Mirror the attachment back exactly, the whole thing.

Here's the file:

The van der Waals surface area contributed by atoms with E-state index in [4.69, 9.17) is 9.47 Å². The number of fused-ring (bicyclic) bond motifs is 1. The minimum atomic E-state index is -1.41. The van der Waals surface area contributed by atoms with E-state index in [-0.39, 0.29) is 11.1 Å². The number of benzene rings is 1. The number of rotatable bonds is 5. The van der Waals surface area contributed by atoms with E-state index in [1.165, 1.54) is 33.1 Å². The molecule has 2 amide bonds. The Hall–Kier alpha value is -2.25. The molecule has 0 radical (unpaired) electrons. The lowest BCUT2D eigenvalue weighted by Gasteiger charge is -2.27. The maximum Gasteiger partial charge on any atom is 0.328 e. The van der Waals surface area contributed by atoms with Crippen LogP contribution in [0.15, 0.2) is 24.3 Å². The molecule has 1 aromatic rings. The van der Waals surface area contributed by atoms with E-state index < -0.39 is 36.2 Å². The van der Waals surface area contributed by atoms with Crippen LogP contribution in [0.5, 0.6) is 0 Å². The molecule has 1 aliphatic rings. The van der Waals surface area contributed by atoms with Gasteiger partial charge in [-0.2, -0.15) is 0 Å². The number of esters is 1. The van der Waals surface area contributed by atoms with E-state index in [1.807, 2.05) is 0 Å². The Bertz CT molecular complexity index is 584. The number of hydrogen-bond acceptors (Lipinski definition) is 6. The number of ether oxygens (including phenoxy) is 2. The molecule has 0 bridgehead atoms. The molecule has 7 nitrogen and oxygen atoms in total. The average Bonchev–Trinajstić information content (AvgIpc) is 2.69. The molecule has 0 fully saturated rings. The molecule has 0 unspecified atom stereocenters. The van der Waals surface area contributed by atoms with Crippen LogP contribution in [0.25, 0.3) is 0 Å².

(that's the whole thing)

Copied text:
The van der Waals surface area contributed by atoms with E-state index in [4.69, 9.17) is 9.47 Å². The number of fused-ring (bicyclic) bond motifs is 1. The minimum atomic E-state index is -1.41. The van der Waals surface area contributed by atoms with E-state index in [-0.39, 0.29) is 11.1 Å². The number of benzene rings is 1. The number of rotatable bonds is 5. The van der Waals surface area contributed by atoms with E-state index in [1.165, 1.54) is 33.1 Å². The molecule has 2 amide bonds. The Hall–Kier alpha value is -2.25. The molecule has 0 radical (unpaired) electrons. The lowest BCUT2D eigenvalue weighted by Gasteiger charge is -2.27. The maximum Gasteiger partial charge on any atom is 0.328 e. The van der Waals surface area contributed by atoms with Crippen LogP contribution in [0.15, 0.2) is 24.3 Å². The molecule has 1 aromatic rings. The van der Waals surface area contributed by atoms with E-state index < -0.39 is 36.2 Å². The van der Waals surface area contributed by atoms with Crippen LogP contribution in [0.5, 0.6) is 0 Å². The molecule has 1 aliphatic rings. The van der Waals surface area contributed by atoms with Gasteiger partial charge in [-0.2, -0.15) is 0 Å². The number of esters is 1. The van der Waals surface area contributed by atoms with E-state index in [1.807, 2.05) is 0 Å². The Bertz CT molecular complexity index is 584. The number of hydrogen-bond acceptors (Lipinski definition) is 6. The number of ether oxygens (including phenoxy) is 2. The molecule has 0 bridgehead atoms. The molecule has 7 nitrogen and oxygen atoms in total. The average Bonchev–Trinajstić information content (AvgIpc) is 2.69. The molecule has 0 fully saturated rings. The molecule has 0 unspecified atom stereocenters. The van der Waals surface area contributed by atoms with Crippen LogP contribution in [0.25, 0.3) is 0 Å².